“To address climate change, we must make gender equity a reality,” says Katharine Wilkinson of Project Drawdown. “And in the face of a seemingly impossible challenge, women and girls are a fierce source of possibility.” (Photo: Marla Aufmuth / TED)

Women and girls can heal mother earth. Author and environmentalist Katharine Wilkinson believes in the potential of girls and women to fight climate change — that by rising up to fight, emissions can be brought down. As vice president of communication and engagement at Project Drawdown, Wilkinson has spent the past several years studying how we can reverse global warming — and how climate change disproportionately affects women and girls. But if we can gain ground on gender equity, we also gain ground on addressing global warming. She outlines three key areas to tackle in order to fight global warming and empower women. First, we must support women smallholders — women who grow food on small areas of land with little resources. If we give these women access to better resources, their farm yields could increase by as much as 30 percent. Better farming on smaller plots could cause emissions from deforestation to drop. Wilkinson’s second solution is education. When women and girls are educated, they have more control over their health and finances, as well as the ability to succeed in a climate-changing world, she says. Educated women also marry later in life and have fewer children. Finally, Wilkinson calls for access to voluntary and high-quality reproductive healthcare. Giving more women control over the size of their family may mean one billion fewer people inhabiting Earth in 2050. “We need to break the silence around the condition of our planet,” Wilkinson says. “To address climate change, we must make gender equity a reality. And in the face of a seemingly impossible challenge, women and girls are a fierce source of possibility.”

Passion, purpose and advocacy. Marian Wright Edelman started the Children’s Defense Fund (CDF) 45 years ago. She’s been on the front lines fighting for children ever since. In conversation with Pat Mitchell, Wright Edelman discusses her upbringing in the segregated American South, the beginning of the CDF and how growing older has made her more radical. “God runs a full-employment economy, and if you just follow the need, you’ll never lack for purpose in life,” Wright Edelman says, echoing the call to action she heard her father repeat growing up. After working with Dr. Martin Luther King, Jr., on the Poor People’s Campaign for two years, Wright Edelman started the CDF, and since then the Fund has taken up causes borne out of the experiences Wright Edelman had growing up — things like immunization against preventable diseases and unequal access to education. Now she sees her purpose as drawing attention to injustice wherever it harms children and building a better world for the next generation. “We are not finished,” she says. “We are not ever going to feel finished until we end child poverty in the richest nation on earth.”

Mariachi band Flor de Toloache wrapped the opening session of TEDWomen 2018 with heartfelt music played from the soul. (Photo: Marla Aufmuth / TED)

Mariachi that will put a spell on you. Named after the Mexican medicinal flower (also known for its use in love potions), Latin Grammy-winning mariachi band Flor de Toloache wrapped the opening session of TEDWomen 2018 with heartfelt music played from the soul. Between songs, the all-female group shared the tale of how they came together in New York City, connected by passion and the desire to create a sound that both celebrates and expands the genre and tradition of mariachi. Their soaring, bilingual vocals and masterful playing brought the stage to life with light, sincerity and spell-binding melodies.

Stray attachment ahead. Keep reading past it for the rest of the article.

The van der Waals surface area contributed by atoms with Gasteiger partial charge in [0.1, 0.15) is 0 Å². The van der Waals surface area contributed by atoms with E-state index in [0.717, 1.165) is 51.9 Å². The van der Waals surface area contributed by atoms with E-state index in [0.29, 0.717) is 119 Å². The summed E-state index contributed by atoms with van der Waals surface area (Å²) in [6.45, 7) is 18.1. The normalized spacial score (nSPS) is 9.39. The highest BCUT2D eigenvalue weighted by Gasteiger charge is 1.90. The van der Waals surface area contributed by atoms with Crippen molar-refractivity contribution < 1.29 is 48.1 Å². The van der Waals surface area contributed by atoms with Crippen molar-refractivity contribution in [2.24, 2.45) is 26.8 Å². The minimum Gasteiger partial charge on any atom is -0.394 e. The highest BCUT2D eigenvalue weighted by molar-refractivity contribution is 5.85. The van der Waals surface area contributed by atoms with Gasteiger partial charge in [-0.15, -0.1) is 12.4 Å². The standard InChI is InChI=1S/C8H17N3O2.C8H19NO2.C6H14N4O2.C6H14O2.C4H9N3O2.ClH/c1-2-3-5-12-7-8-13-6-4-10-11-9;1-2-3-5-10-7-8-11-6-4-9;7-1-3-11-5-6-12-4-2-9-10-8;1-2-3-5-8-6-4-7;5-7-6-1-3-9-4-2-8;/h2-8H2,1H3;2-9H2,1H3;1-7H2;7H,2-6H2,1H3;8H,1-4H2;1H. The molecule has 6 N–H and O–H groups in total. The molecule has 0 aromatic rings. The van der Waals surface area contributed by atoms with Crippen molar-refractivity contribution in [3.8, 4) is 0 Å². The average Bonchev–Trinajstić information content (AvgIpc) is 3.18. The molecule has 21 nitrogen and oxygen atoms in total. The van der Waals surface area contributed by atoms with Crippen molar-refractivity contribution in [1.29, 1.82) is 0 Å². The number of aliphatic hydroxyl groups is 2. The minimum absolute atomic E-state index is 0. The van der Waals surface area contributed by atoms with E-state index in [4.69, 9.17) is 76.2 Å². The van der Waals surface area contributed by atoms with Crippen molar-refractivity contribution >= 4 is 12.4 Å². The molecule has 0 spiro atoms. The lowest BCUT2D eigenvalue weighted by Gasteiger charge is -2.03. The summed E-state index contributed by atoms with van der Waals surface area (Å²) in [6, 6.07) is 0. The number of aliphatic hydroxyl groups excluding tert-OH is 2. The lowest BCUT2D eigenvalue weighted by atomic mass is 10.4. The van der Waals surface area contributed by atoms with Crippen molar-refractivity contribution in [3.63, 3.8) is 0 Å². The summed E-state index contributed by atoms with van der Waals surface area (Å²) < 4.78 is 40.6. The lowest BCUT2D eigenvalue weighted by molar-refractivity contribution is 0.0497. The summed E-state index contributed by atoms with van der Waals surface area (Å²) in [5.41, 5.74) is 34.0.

source

Getting started: Notes from Session 2 of TEDWomen 2018

Amanda Williams explores the colors of her hometown neighborhood in Chicago — including the colors of historic redlining — in a bold project called “Color(ed) Theory.” She speaks at TEDWomen 2018: Showing Up, on November 29, 2018, in Palm Springs. (Photo: Callie Giovanna / TED)

In an early morning session hosted by podcaster and TED2017 speaker Manoush Zomorodi, six speakers — Lucy Cooke, Ayanna Howard, Nivruti Rai, Monique W. Morris, Karissa Sanbonmatsu and Amanda Williams — brought us insights from the worlds of AI, robotics, epigenetics, education, and the wonderfully slow world of the sloth.

Sustainability lessons from the sloth. Sloths have a reputation for being languorous and lazy — they’re named after one of the seven deadly sins, after all. But they are misunderstood, says zoologist Lucy Cooke, who has spent more than a decade documenting the strange lives of the world’s slowest mammal. She’s come away with an important insight: “Learning the truth about the sloth may help save us and the planet we both call home,” she says. Sloths come from an ancient line of mammals that has been around for more than 40 million years (compared to around 300,000 years for humans). The secret to their success lies in their slow, sustainable and, well, slothful existence — which is more mindful than lazy, Cooke says. For instance, sloths have a massive four-chambered stomach and an unbelievably slow metabolism, sometimes taking up to one month to process a single leaf. This pace lets them eat many varieties of leaves, including some that would poison other, faster-digesting animals. They also have more neck bones than any other mammal — even giraffes — allowing them to turn their heads up to 270 degrees to graze without having to waste energy moving their body. Cooke thinks we can take a lesson from the sloth’s playbook: While we might not be able to lower our metabolism, we can slow down, reduce waste, and be more economical with our energy. If we can do this, we just might have a chance to hang around as long as the sloth.